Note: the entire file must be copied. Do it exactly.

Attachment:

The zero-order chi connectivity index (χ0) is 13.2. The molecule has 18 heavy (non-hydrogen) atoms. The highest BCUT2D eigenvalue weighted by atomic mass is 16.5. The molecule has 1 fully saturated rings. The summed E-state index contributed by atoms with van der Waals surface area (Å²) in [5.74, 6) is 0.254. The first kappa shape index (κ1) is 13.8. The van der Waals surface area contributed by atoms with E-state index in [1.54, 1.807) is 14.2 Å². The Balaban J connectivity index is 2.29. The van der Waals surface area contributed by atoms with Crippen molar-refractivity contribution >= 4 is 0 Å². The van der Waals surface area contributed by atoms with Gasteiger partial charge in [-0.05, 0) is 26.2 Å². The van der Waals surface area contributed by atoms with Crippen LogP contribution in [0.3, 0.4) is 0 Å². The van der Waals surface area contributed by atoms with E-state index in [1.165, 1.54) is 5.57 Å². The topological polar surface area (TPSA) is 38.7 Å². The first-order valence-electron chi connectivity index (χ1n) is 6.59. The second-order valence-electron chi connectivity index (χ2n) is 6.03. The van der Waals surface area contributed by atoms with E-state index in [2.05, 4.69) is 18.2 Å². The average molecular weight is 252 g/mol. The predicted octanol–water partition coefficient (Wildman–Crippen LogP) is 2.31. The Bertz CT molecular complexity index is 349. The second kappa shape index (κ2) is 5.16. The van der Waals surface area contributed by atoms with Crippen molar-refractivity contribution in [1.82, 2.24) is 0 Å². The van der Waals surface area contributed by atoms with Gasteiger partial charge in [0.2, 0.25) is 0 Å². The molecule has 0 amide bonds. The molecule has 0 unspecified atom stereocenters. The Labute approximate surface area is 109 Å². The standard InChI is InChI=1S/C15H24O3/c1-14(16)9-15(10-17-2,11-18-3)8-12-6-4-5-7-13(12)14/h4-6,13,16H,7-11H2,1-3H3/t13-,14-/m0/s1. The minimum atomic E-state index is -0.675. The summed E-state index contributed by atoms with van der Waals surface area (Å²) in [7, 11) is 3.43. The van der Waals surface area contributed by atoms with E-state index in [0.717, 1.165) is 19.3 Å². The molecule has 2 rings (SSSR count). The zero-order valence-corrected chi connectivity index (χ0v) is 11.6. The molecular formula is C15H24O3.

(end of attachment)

The zero-order chi connectivity index (χ0) is 13.2. The molecule has 18 heavy (non-hydrogen) atoms. The highest BCUT2D eigenvalue weighted by atomic mass is 16.5. The molecule has 1 fully saturated rings. The summed E-state index contributed by atoms with van der Waals surface area (Å²) in [5.74, 6) is 0.254. The first kappa shape index (κ1) is 13.8. The van der Waals surface area contributed by atoms with E-state index in [1.54, 1.807) is 14.2 Å². The Balaban J connectivity index is 2.29. The van der Waals surface area contributed by atoms with Crippen molar-refractivity contribution >= 4 is 0 Å². The van der Waals surface area contributed by atoms with Gasteiger partial charge in [-0.05, 0) is 26.2 Å². The van der Waals surface area contributed by atoms with Crippen LogP contribution in [0.3, 0.4) is 0 Å². The van der Waals surface area contributed by atoms with E-state index in [1.165, 1.54) is 5.57 Å². The topological polar surface area (TPSA) is 38.7 Å². The first-order valence-electron chi connectivity index (χ1n) is 6.59. The second-order valence-electron chi connectivity index (χ2n) is 6.03. The van der Waals surface area contributed by atoms with E-state index in [2.05, 4.69) is 18.2 Å². The average molecular weight is 252 g/mol. The predicted octanol–water partition coefficient (Wildman–Crippen LogP) is 2.31. The Bertz CT molecular complexity index is 349. The second kappa shape index (κ2) is 5.16. The van der Waals surface area contributed by atoms with Crippen molar-refractivity contribution in [1.82, 2.24) is 0 Å². The van der Waals surface area contributed by atoms with Gasteiger partial charge in [0.2, 0.25) is 0 Å². The molecule has 0 amide bonds. The molecule has 0 unspecified atom stereocenters. The Labute approximate surface area is 109 Å². The standard InChI is InChI=1S/C15H24O3/c1-14(16)9-15(10-17-2,11-18-3)8-12-6-4-5-7-13(12)14/h4-6,13,16H,7-11H2,1-3H3/t13-,14-/m0/s1. The minimum atomic E-state index is -0.675. The summed E-state index contributed by atoms with van der Waals surface area (Å²) in [7, 11) is 3.43. The van der Waals surface area contributed by atoms with E-state index in [0.717, 1.165) is 19.3 Å². The molecule has 2 rings (SSSR count). The zero-order valence-corrected chi connectivity index (χ0v) is 11.6. The molecular formula is C15H24O3.